For the last seven years the folks that organize the Lucille Ball Comedy Festival and her museum have worked to bring Ball’s vision for a National Comedy Center in her hometown of Jamestown, NY alive, and now that’s happening officially. After many years of hard work, The National Comedy Center, a non-profit cultural institution and national-scale visitor experience dedicated to the art of comedy will officially open its doors this August.
Like Cooperstown for baseball, the intent is to make the NCC the place where fans of the artform can show up and experience everything from stand-up, sketch, and all other forms of comedy. The intent is not to just make it a room full of tributes to dead people like a museum or all of fame, rather to be in interactive experience with live performances, panels, and over 50 interactive exhibits.
The 37,000 square foot, $50 million facility’s grand opening weekend will kick off August 1st – 5th 2018. Coinciding with the organization’s annual Lucille Ball Comedy Festival, in Jamestown, NY. The National Comedy Center is estimated to attract over 100,000 visitors and add $23 million into the local area economy annually.
Just last week New York Senator Chuck Schumer made the announcement that he plans to make a push for the Congressional Designation to make the NCC the official comedy center of the United States. Making it recognized as the only institution of its kind with the mission of preserving, protecting, and showcasing the art of comedy and its role in American culture. “Comedy is an art form, and it’s a part of our rich cultural history in America. I am proud to stand here today, as the Comedy Center takes shape, and begin my push to officially designate this the National Comedy Center of the United States,” said Senator Schumer.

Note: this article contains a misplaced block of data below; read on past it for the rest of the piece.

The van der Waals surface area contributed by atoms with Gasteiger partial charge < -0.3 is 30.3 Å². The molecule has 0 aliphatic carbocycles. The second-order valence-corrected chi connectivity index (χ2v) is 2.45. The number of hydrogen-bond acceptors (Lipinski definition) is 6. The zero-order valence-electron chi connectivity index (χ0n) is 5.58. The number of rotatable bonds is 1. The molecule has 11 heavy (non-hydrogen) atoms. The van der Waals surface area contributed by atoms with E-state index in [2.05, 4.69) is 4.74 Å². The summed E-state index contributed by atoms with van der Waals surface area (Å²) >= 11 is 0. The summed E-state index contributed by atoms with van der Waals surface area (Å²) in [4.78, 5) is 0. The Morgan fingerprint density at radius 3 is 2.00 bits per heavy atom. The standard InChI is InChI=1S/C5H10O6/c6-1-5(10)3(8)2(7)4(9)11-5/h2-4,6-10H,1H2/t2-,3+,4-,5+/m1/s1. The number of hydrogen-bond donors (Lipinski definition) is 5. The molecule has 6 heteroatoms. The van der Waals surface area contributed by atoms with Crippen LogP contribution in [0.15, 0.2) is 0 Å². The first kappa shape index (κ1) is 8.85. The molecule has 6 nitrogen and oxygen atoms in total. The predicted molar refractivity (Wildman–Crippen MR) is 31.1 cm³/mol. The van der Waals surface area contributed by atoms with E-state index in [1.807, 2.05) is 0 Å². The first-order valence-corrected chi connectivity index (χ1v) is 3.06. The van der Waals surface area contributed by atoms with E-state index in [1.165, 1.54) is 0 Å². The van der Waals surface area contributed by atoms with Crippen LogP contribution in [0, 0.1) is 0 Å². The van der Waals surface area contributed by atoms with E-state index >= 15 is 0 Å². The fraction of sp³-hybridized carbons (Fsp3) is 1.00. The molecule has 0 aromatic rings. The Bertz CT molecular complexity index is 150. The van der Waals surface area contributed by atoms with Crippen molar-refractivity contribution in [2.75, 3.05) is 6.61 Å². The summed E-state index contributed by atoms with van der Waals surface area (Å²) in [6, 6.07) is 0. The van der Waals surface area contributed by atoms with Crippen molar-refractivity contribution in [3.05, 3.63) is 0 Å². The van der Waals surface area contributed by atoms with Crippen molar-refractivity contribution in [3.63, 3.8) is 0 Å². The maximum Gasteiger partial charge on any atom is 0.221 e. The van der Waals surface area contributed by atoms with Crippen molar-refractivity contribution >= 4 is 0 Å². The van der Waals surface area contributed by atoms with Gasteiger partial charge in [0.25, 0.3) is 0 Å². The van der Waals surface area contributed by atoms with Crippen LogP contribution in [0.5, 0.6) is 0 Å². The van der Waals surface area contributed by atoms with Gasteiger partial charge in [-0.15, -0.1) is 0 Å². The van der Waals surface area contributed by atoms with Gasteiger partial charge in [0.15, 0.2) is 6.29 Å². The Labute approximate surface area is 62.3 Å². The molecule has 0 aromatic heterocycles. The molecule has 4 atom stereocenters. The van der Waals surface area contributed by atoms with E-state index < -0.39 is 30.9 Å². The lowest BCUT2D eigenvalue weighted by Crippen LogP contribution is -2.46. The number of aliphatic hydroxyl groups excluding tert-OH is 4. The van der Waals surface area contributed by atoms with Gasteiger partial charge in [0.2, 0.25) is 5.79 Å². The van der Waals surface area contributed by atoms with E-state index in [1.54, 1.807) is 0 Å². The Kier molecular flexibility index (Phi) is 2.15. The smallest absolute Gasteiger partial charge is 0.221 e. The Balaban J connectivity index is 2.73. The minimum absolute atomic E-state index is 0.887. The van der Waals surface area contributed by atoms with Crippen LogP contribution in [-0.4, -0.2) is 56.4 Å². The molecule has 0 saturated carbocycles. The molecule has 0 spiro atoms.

“There has never been a national cultural institution that provides comedy the opportunity for appreciation often afforded other art forms. Culture is preserved by meaningful storytelling. What these artists have done is important, and it should be both celebrated and contextualized, drawing connections that make the past relevant to the present. Lucille Ball understood the power of comedy, and had the vision for her hometown to become a destination for its celebration in a way that would educate, foster and inspire. That’s what we’ve set out to do here,” said National Comedy Center Executive Director Journey Gunderson.
Once open visitors to the NCC will experience a personalized trip through the Center as exhibits respond to one’s personal comedic sensibilities via use of a wristband fitted with an RFID chip worn on their wrists. Highlights include George Carlin’s massive personal archives, a hologram theater that presents performances of some of comedy’s most notable figures, and experiences that allow visitors to step into the shoes of comedic artists. Additionally, the National Comedy Center will feature rare artifacts from some of comedy’s most notable names and bodies of work.
For more information on the National Comedy Center visit their website.